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The Ford government amended its new tenancy law this week in a move the Opposition NDP says will make it even easier for landlords to evict tenants hit by job loss or other pandemic-related troubles.

The amendments added to Bill 184 at the standing committee on social policy on Thursday include one that says all applications filed but not yet heard by the province’s Landlord and Tenant Board (LTB) will proceed under the terms of the proposed legislation.

Premier Doug Ford has placed a temporary moratorium on eviction hearings at the board, but has not offered rent relief, and tenants groups are bracing for a wave of evictions once the pause is lifted.

Another amendment forces tenants to engage in an alternative dispute resolution process outside the board’s hearing process, the details of which have not been made public.

The NDP says the changes will make it easier for landlords to bully tenants into signing bad repayment plans during the pandemic and then evict them without a hearing.

“The Conservatives trampled tenant rights to make evictions faster and easier during a global pandemic,” said Suze Morrison, the NDP’s critic for tenant rights.

“They added amendments that make the bill retroactive to the beginning of the pandemic, which is only going to further hurt tenants who, through no fault of their own, have been unable to pay their rent.”

The original wording of the bill meant it would only apply once it had been proclaimed into law.

But it had already contained language that critics say weakened protections for tenants, including by putting anyone unable to stick to a rent arrears repayment plan at risk of immediate eviction.

That will be particularly pertinent should the COVID-19 pandemic flare up again and push people back out of work after having agreed to a repayment plan, the NDP’s Morrison said.

“They then have no ability, no right, to go back to the board and renegotiate a different agreement or make their case. The landlord can go straight to the sheriff and have them evicted,” she said.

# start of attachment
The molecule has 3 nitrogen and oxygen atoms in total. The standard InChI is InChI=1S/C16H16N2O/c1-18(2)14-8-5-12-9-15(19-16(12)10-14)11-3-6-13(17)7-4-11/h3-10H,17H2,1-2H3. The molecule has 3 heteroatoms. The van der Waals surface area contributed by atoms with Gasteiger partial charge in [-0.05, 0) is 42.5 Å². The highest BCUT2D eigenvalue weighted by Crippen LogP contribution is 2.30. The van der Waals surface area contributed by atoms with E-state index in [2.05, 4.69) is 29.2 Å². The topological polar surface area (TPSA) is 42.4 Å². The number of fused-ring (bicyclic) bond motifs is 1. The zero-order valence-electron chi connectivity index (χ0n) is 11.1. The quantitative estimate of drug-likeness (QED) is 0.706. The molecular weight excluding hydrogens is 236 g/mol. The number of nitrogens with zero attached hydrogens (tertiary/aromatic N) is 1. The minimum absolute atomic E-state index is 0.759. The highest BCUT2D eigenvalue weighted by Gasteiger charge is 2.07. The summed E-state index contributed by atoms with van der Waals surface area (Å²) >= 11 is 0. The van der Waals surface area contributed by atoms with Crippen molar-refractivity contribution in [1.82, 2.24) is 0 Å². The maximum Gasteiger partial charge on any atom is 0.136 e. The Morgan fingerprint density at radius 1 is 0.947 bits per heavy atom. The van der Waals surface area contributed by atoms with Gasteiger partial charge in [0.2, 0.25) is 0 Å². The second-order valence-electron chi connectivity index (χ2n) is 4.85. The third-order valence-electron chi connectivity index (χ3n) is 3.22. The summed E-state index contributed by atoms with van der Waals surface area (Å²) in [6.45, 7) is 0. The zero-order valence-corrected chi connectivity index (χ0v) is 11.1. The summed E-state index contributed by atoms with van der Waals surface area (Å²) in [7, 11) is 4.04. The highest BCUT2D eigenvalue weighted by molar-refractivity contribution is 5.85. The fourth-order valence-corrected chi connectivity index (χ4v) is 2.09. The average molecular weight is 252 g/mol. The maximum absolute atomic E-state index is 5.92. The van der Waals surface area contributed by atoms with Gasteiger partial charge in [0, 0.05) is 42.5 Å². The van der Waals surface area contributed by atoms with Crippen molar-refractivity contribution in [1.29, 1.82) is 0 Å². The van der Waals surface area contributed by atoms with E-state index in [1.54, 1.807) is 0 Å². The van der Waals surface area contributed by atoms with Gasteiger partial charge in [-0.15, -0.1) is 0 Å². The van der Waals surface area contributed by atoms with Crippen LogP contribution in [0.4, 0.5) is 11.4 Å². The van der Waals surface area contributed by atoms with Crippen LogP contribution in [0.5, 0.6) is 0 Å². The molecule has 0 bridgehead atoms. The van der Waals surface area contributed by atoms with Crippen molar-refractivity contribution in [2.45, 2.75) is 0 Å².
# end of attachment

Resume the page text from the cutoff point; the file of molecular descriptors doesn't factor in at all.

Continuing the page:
Ontario's Ford government has amended its proposed tenancy law, which critics had already warned would hurt tenants, by making some of its provisions effective as of the start of the COVID-19 pandemic

The provincial government’s declaration of an emergency on March 17 led to the shutdown of large swathes of the economy, putting hundreds of thousands of people out of work.

Young people, who are overrepresented in service and retail jobs and also more likely to rent their accommodation, have been particularly hard hit by the shutdown.

The bill had already included changes to tenancy law that critics say hurt renters, including requiring written notice if they plan to raise issues of persistent disrepair during an eviction.

The NDP had sought to add amendments to ban COVID-related evictions, further increasing penalties for various types of bad faith evictions, and to implement rent control on housing that becomes vacant. All were either denied debate or voted down by the PC-controlled committee.

The bill could now be returned to the legislature for a third reading as early as next week, where the Progressive Conservative majority would be expected to pass it into law.

A government spokesperson said the bill improves protections for tenants by increasing penalties for bad faith evictions and makes it easier to resolve disputes.

The amendments “will provide administrative certainty for the LTB, support the board’s recovery plans, and encourage landlords to enter repayment agreements with tenants for rent arrears accumulated during COVID-19 — rather than evicting tenants,” said Julie O’Driscoll, a spokesperson for Municipal Affairs and Housing Minister Steve Clark.

She said alternative dispute resolution is already available in seven provinces, including Quebec, Manitoba, and Nova Scotia.

Mike Schreiner, the leader of the Green Party, also said the bill would make life harder for renters.

“Ford is tipping the scales in favour of landlords, making it easier to evict tenants, withhold information, and get away with rent gouging,” he said. “The bill is full of traps for tenants, removing provisions within the Residential Tenancies Act that guarantee access to justice.”

He said passing the bill during this pandemic risks pushing those hit with financial hardship out on the street.

“Instead of helping vulnerable renters to improve their situation, Bill 184 punishes them,” he said.

Alastair Sharp / Local Journalism Initiative / Canada’s National Observer